Is 7 years of software support a gimmick? My 4-year-old Samsung Galaxy S20 just gave me the answer

Close up of my Samsung Galaxy S20
(Image credit: Future / James Ide)

The rising cost of living has led to some holding onto their phones longer than ever. Coupled with the steady rises in the price of phones, we're buying phones less often but expecting longer hardware and software lifespans.

The Samsung Galaxy S24 and Google Pixel 8 series have addressed the software side by providing support cycles of seven years of OS updates. This extended software support seems appealing at first glance, but I’m not so sure. Instead, I feel that the promise of longevity via continued updates is just another marketing strategy to convince you to buy an expensive flagship device.

Call me cynical, but holding on to a phone for seven years and expecting it to run seamlessly seems unrealistic. Even if the software is updated, the outdated hardware will struggle with modern apps' increasing complexity and demands. If you want your phone for anything more than light use, this could be a problem.

What’s more, older hardware could miss new features applied in future software updates. For instance, the seven-year-old Google Pixel 2 lacks 5G support, and older Samsung devices may not run the latest Galaxy AI features.

Extended OS support made me think about what it would be like to use my hopelessly outdated Samsung Galaxy S8 from seven years ago today. Not that it was a bad phone, it’s just that technology has advanced rapidly in the past few years, particularly in processor, battery, and camera technology, and many devices begin to feel sluggish and old long before their software support period is up. 

Instead of returning to a seven-year-old device and tearing my hair out waiting for it to load, I switched to my relatively newer and more capable, four-year-old Samsung Galaxy S20 to see if it could still hold its own among the newest smartphones.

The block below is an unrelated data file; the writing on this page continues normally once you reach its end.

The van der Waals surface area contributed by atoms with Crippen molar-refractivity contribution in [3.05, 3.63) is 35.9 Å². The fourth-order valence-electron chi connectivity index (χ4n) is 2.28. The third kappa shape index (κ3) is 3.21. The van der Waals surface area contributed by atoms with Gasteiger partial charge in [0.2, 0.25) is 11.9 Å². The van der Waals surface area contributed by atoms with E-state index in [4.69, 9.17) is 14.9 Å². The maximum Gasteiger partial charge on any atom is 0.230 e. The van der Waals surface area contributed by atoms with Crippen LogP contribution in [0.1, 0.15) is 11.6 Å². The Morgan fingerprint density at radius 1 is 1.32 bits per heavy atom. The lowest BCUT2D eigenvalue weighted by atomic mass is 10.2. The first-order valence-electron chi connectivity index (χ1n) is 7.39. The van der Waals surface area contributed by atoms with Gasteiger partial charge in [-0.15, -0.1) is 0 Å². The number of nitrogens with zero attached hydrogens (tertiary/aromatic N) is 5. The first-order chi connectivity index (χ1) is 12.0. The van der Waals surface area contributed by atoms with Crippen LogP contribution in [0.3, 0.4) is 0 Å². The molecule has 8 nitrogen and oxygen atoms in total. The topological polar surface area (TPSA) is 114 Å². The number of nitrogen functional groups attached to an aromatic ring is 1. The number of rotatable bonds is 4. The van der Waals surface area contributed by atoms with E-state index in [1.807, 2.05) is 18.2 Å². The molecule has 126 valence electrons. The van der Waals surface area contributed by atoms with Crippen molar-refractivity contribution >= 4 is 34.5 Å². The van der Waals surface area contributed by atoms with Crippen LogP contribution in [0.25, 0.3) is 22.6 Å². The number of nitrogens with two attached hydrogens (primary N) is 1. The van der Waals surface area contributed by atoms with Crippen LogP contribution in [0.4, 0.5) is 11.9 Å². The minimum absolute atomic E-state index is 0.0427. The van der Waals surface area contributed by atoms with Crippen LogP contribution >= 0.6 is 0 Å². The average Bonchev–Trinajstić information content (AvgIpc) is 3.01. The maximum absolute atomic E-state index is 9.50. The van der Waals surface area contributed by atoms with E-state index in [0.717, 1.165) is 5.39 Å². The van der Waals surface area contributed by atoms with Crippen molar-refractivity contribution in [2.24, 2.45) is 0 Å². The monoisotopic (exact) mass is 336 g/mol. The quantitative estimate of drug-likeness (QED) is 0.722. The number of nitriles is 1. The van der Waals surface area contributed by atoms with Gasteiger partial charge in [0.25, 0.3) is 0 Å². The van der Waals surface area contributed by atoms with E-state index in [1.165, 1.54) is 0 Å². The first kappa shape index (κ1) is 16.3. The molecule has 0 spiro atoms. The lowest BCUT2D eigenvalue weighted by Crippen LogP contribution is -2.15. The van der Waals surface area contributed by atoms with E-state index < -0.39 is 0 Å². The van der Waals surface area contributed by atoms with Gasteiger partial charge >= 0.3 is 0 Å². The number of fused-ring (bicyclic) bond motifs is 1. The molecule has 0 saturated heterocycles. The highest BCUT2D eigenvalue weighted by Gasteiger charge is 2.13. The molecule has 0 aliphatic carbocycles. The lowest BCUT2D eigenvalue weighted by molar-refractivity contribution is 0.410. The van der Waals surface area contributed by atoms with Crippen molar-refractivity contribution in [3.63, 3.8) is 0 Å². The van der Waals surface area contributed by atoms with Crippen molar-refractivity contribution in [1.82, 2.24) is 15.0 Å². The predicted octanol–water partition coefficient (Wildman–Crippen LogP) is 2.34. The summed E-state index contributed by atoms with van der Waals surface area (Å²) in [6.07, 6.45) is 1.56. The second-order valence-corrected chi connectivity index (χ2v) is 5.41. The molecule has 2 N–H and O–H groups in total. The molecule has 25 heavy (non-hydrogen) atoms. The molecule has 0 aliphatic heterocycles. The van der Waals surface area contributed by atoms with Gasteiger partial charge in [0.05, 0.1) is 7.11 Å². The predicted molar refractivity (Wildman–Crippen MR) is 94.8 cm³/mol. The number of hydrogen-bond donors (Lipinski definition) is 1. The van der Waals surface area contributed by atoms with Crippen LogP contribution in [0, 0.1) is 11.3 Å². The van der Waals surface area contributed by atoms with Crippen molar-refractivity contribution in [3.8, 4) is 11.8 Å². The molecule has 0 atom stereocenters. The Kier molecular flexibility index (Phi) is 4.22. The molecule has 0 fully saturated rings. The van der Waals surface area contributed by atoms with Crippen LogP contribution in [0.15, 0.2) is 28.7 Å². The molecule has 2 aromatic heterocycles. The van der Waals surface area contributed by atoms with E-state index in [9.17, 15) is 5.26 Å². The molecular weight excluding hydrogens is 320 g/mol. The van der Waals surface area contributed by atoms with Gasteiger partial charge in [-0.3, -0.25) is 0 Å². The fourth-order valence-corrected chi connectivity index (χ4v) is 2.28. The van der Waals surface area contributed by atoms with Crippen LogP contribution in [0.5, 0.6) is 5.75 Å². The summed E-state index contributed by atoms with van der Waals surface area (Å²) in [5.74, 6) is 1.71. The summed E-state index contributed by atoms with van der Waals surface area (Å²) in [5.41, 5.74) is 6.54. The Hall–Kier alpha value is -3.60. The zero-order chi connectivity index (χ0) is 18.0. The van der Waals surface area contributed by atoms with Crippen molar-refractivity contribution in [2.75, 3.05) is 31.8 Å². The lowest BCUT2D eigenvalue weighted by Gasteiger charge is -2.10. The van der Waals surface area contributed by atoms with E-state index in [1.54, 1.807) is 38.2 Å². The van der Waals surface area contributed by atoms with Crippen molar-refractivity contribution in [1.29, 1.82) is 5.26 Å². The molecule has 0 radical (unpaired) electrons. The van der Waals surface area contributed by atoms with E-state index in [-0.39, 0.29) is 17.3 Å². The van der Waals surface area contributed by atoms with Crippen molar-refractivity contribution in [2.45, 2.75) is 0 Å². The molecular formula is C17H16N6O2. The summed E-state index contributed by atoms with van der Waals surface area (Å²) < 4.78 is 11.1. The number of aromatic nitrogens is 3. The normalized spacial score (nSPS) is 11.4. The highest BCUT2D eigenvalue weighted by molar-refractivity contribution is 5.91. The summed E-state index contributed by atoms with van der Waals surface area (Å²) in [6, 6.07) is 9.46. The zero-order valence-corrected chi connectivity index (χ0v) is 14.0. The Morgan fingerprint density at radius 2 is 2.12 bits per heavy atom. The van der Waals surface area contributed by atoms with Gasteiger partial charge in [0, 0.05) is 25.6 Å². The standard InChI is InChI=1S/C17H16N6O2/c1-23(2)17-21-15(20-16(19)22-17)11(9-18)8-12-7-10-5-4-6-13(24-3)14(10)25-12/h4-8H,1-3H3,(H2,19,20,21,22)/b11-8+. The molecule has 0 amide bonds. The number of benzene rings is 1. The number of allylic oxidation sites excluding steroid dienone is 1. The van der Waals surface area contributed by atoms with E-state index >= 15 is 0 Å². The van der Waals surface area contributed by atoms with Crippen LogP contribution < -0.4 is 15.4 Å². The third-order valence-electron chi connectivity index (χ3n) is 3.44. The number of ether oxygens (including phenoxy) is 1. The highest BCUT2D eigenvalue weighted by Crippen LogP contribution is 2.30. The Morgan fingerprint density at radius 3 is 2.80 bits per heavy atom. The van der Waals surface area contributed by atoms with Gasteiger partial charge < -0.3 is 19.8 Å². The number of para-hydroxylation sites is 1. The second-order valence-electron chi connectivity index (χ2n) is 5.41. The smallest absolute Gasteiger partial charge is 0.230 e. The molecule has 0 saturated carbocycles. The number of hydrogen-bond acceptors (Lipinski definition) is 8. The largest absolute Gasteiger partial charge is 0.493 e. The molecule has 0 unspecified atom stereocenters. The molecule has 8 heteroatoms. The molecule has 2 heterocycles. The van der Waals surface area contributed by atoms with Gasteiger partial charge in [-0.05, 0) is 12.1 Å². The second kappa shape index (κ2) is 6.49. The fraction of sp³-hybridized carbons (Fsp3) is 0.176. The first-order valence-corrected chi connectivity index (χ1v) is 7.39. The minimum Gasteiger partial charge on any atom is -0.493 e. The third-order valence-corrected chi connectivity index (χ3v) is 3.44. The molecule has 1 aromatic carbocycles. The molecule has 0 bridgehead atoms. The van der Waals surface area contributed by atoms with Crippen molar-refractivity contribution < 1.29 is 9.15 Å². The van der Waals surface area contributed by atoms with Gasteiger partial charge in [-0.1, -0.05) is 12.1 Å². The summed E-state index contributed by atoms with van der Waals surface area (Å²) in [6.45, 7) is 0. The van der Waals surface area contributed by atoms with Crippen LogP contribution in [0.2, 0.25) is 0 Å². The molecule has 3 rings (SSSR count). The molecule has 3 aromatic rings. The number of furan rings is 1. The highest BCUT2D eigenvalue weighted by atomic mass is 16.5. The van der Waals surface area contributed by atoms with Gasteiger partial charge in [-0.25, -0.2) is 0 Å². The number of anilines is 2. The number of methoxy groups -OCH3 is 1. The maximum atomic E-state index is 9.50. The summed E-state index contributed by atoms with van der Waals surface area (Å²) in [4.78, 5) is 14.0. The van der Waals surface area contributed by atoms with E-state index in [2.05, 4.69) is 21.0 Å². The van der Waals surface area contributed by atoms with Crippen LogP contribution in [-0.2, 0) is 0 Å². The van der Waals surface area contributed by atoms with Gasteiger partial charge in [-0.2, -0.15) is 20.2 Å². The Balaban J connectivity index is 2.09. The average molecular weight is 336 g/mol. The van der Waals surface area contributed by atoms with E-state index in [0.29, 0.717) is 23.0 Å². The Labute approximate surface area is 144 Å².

So, I begrudgingly removed my SIM card from my cutting-edge OnePlus 12 and slapped it back into my old Galaxy S20, transporting myself back to 2020…

Design

The first thing that struck me about the Samsung Galaxy S20 was how compact and light it is compared to many modern phones. I’m also a big fan of the curved design that has been mostly replaced by a thicker, flat body in many recent flagships. 

The compact size feels so comfortable and much more pocketable than many of today’s phones, bar the base iPhone 15. Still, this more compact design comes at the cost of a smaller screen, which makes watching films and videos and gaming a little harder, but not impossible. 

On my second day using the Galaxy S20, I accidentally dropped it in the sink. Thankfully, I discovered it is more water resistant than my OnePlus 12, with an IP68 rating compared to the IP65 on that device, meaning I can honestly say “they don’t make them like they used to”.  

The Samsung Galaxy S20 laying down on a bench

(Image credit: Future)

Display

The screen on the Galaxy S20 holds up the best to its modern contemporary. The 6.2-inch AMOLED display supports HDR10+, a fast 120Hz refresh rate, and 1,200 nits peak brightness, which is respectable even four years later.

It’s also a pixel powerhouse due to its high resolution of 1440 x 3200, which makes it better than its successors, the Galaxy S21, S22, and even the S23. It’s even slightly higher resolution than my OnePlus 12’s 1440 x 3168; it really is incredibly sharp.

Samsung is known for its vibrant displays and the Galaxy S20 is no exception, offering rich, saturated colors. That said, gaming felt a little cramped and slightly less responsive on this screen, which led to more than a few untimely deaths.

Performance and gaming

The Galaxy S20 uses a Samsung Exynos 990 processor, and I had low expectations for this older chip. I needn’t have worried: it was much snappier than I predicted, with most apps booting up quickly and feeling responsive.

It could just about run demanding games like COD Mobile and Genshin Impact at mid-to-high settings, albeit with a few issues. For instance, I did notice the odd stutter, and it couldn’t seem to maintain high performance. The phone also became noticeably warm when running games, and despite running the battery down very quickly, I was too worried to plug it in while playing due to the heat build-up.  

The Galaxy S20’s performance was confirmed with benchmarking software. It received a decent score of 1,260 for Single-Core processing and 3,287 for Multi-Core, outperforming newer mid-rangers such as the Google Pixel 7a and Samsung Galaxy A54.

My Galaxy S20 came with 8GB RAM, but this can be boosted by up to an additional 8GB of virtual RAM, another feature I assumed was a more recent development but was pleased to see included. This allows you to run more apps in the background simultaneously.